Shopenhauer wrote that the relationship between the noumenon and the phenomenal world is not a causal one. Rather, they are "the same thing understood in different ways." For example, consider the physicist's equations that disclose a mysterious realm of flowing, unbroken wholeness, or "implicate" order "beneath" the explicate world available to our senses. Is the quantum world the "cause" of the familiar Newtonian world of solid bodies moving in space? No, it is not. It is the same reality, only regarded "in a totally different way from the way I normally perceive and think about it. The same object is being apprehended in two ways which are completely different, and yet both are valid -- both, if you like, 'true.'"

Some of Shopenhauer's deepest insights about the nature of ultimate reality came from his great appreciation of art. He believed that "it is the specific function of the arts to convey profound and unique insights that are unamenable to conceptual communication." Although this kind of insight is "not communicable in concepts, it is, nevertheless, communicable.... Even when a great work of art is constructed out of words, as is a poem, play, or novel, it is nevertheless impossible to say in words what it 'means.'" In other words, "the meaning of a work of art is something that the work conveys but cannot state."

If this is true of art, how much more true it is of revelation, including the revelations of the cosmos, of life, and of the human mind itself. Put another way, the existence of man's mind tells us much more about the nature of this cosmos than any of its particular mental content.

To be continued. (All quotes taken from Bryan Magee's very enjoyable Confessions of a Philosopher, although his biography of Schopenhauer is also a great read. Having said that, Magee is not a religious man, in that he stops short of following Schopenauer into the Upanishads and what they reveal about Reality.)

Sunday, July 15, 2007

Random Facts About Petey and Other Household Gnomes

Let's see, eight random facts about myself. One, I don't work exclusively with Bob. There are others.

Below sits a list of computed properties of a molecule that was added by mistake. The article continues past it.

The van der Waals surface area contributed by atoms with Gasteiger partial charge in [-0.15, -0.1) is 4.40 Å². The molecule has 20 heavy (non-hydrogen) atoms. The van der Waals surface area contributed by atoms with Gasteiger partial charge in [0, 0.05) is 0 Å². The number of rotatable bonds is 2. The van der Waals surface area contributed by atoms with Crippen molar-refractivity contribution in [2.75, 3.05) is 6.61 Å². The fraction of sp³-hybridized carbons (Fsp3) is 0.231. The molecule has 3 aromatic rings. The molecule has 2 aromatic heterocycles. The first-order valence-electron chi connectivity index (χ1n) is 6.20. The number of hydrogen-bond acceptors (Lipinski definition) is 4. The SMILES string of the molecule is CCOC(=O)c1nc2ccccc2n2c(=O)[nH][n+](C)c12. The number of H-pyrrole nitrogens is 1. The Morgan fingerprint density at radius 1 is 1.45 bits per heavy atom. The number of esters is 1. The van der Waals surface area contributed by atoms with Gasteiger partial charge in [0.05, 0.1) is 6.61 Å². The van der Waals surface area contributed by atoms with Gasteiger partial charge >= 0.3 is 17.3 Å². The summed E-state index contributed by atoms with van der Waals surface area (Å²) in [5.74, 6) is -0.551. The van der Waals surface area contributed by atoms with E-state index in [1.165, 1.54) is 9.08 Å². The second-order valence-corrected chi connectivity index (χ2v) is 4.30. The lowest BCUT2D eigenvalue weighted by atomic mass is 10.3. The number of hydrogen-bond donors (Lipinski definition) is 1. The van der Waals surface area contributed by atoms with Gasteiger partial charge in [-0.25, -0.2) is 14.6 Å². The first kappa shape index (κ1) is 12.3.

Two -- I'm a little lazy today, so I'm just going to quote Adin Steinsaltz -- "The physical world in which we live, the objectively observed universe around us, is only a part of an inconceivably vast system of worlds. Most of these worlds are spiritual in their essence; they are of a different order than the known world. Which does not necessarily mean that they exist somewhere else, but means rather that they exist in different dimensions of being."

I'm pretty much the same way. I'm here, but I'm not here. How to explain.... I'm always here in the same sense that all 200 or whatever it is crappy TV stations are always streaming into your house. They're what we might call "implicate." But you can only tap into one at a time, thereby making the implicate explicate. The multidimensional implicate order is anterior to the explicate order, so that what you folks call "consensus reality" is more of a mutual agreement to limit the implicate order in a certain way. It's all about the existential anxiety, not the Truth. If you want to get at the Truth, you're going to have to tolerate the anxiety of not knowing, not make the anxiety go away with some stupid scientistic-materialistic nonsense.

You know the old line -- "if the doors of perception we cleansed, then everything would appear as it is, infinite." It is such a monstrous conceit for humans to imagine that their puny minds can encompass the very reality that produced them!

Three -- yes, there are higher and lower worlds. I guess this isn't obvious to a leftist, but if any of you saw the "Live Earth" concert on TV, you know all about people who inhabit a lower world. Their language, their music, their feelings, their world view -- all emanate from a lower world. Ironically, most of them aren't even from the earth plane, but a notch or two below that.

The point I'm making is that the words high and low "refer only to the place of any particular world on the ladder of causality. To call a world higher signifies that it is more primary, more basic in terms of being close to a primal source of influence; while a lower world would be a secondary world -- in a sense, a copy. Yet the copy is not just an imitation but rather a whole system, with a more or less independent life of its own, its own variety of experience, characteristics and properties."

This is why the flatlanders -- scientists, atheists, materialists -- can become so enclosed in their abcircular illusions. In a way, their world view is complete (on its own level), and yet, it's radically incomplete (with regard to the whole).